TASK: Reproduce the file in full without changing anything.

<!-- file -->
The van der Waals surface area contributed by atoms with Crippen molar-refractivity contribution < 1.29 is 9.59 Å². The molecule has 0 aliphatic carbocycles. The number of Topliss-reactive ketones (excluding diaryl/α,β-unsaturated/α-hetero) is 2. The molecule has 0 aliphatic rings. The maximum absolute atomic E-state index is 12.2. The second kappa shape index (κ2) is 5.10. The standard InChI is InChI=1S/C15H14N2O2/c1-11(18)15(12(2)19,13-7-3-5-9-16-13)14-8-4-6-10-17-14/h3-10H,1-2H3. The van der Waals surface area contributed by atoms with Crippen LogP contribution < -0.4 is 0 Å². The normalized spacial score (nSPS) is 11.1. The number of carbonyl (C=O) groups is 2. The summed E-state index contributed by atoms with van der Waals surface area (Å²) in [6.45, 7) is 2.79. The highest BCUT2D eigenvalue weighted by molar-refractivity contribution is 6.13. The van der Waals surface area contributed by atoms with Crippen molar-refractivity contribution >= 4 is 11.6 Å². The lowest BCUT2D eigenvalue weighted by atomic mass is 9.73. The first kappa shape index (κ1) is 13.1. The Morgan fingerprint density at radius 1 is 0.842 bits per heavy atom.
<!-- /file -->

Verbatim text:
The van der Waals surface area contributed by atoms with Crippen molar-refractivity contribution < 1.29 is 9.59 Å². The molecule has 0 aliphatic carbocycles. The number of Topliss-reactive ketones (excluding diaryl/α,β-unsaturated/α-hetero) is 2. The molecule has 0 aliphatic rings. The maximum absolute atomic E-state index is 12.2. The second kappa shape index (κ2) is 5.10. The standard InChI is InChI=1S/C15H14N2O2/c1-11(18)15(12(2)19,13-7-3-5-9-16-13)14-8-4-6-10-17-14/h3-10H,1-2H3. The van der Waals surface area contributed by atoms with Crippen LogP contribution < -0.4 is 0 Å². The normalized spacial score (nSPS) is 11.1. The number of carbonyl (C=O) groups is 2. The summed E-state index contributed by atoms with van der Waals surface area (Å²) in [6.45, 7) is 2.79. The highest BCUT2D eigenvalue weighted by molar-refractivity contribution is 6.13. The van der Waals surface area contributed by atoms with Crippen molar-refractivity contribution >= 4 is 11.6 Å². The lowest BCUT2D eigenvalue weighted by atomic mass is 9.73. The first kappa shape index (κ1) is 13.1. The Morgan fingerprint density at radius 1 is 0.842 bits per heavy atom.